Gödel claimed that what the Theorems do entail (specifically, the Second Theorem) is that mathematics is inexhaustible:
It is this theorem [i.e., the Second Theorem] which makes the incompletability of mathematics particularly evident. For, it makes it impossible that someone should set up a certain well-defined system of axioms and rules and consistently make the following assertion about it: All of these axioms and rules I perceive (with mathematical certitude) to be correct, and moreover I believe that they contain all of mathematics. If someone makes such a statement he contradicts himself. In the Gibbs Lecture, thus, Gödel acknowledged that [his theorems] do not rule out the existence of an algorithmic procedure (a computing machine, an automated theorem prover) equivalent to the mind in the relevant sense [...]. However, if such a procedure existed “we could never know with mathematical certainty that all the propositions it produce[d were] correct.” Consequently, it may well be the case that “the human mind (in the realm of pure mathematics) [is] equivalent to a finite machine that … is unable to understand completely its own functioning”: a machine too complex to analyze itself up to the point of establishing the correctness of its own procedures. Gödel inferred that what follows from the incompleteness results is, at most, a disjunctive conclusion:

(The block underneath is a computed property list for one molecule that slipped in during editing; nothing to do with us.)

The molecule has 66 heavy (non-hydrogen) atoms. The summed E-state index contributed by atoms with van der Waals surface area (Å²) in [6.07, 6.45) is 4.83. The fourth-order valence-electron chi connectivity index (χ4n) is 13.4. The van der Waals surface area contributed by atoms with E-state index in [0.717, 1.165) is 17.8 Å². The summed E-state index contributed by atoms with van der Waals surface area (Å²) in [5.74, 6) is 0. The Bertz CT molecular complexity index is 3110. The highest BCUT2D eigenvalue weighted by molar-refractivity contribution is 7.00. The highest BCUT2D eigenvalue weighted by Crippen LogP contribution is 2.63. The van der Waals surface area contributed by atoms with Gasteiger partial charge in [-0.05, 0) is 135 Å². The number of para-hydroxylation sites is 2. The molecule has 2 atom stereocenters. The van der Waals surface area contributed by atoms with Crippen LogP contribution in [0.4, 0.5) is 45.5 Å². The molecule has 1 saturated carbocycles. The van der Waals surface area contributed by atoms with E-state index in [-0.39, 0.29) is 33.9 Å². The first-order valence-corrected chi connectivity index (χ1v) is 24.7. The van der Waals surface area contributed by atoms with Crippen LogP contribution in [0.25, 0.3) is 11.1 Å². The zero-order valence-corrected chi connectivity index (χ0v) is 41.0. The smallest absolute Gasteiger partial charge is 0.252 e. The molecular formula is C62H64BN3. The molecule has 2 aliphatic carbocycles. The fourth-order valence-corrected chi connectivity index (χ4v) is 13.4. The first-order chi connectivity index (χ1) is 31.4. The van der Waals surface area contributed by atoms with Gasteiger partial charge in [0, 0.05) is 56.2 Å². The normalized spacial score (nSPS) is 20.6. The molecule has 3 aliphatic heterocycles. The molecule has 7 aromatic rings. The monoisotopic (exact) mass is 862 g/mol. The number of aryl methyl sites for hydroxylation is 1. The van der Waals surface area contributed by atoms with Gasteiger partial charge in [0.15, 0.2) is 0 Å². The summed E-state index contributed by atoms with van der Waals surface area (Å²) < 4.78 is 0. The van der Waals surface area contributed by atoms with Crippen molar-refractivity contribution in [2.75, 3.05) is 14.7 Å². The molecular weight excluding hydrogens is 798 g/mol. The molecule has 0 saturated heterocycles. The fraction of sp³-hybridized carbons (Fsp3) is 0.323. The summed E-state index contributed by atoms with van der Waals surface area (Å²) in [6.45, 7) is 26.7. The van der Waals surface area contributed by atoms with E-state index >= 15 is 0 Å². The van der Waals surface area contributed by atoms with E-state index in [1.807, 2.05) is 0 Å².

Either mathematics is incompletable in this sense, that its evident axioms can never be comprised in a finite rule, that is to say, the human mind (even within the real of pure mathematics) infinitely surpasses the powers of any finite machine, or else there exist absolutely unsolvable Diophantine problems of the type specified… It is this mathematically established fact which seems to me of great philosophical interest. In other words, either the mind actually has a non-algorithmic and not fully “mechanizable” nature, or else there exist absolutely undecidable mathematical problems. But [Gödel's Theorems] don’t allow us to go further and conclude that the true disjunct is the first one. According to Gödel, then, what follows from [them], and especially from [the Second one], is that if our mind is a computing machine, it is one such that it “is unable to understand completely its own functioning.”
While the inference about disjunction is reasonable, I am unable to understand that why Godel didn't reject possibility of algorithmic nature of mind. It is always reasonable to argue that because human developed, say, an engine, his mind is more powerful than the internal logic of engine. Godel took particular interest in Turing's analysis because the result allowed Incompleteness Theorem to hold in full generality by providing the required understanding of what a "reasonable system" is.
Fact F: Turing (mind) developed the notion of machines (including the infinite -Universal Turing machine).
So my question is why was the fact F not sufficient for Godel to solve the disjunction and conclude that the human mind is strictly more powerful than a finite machine?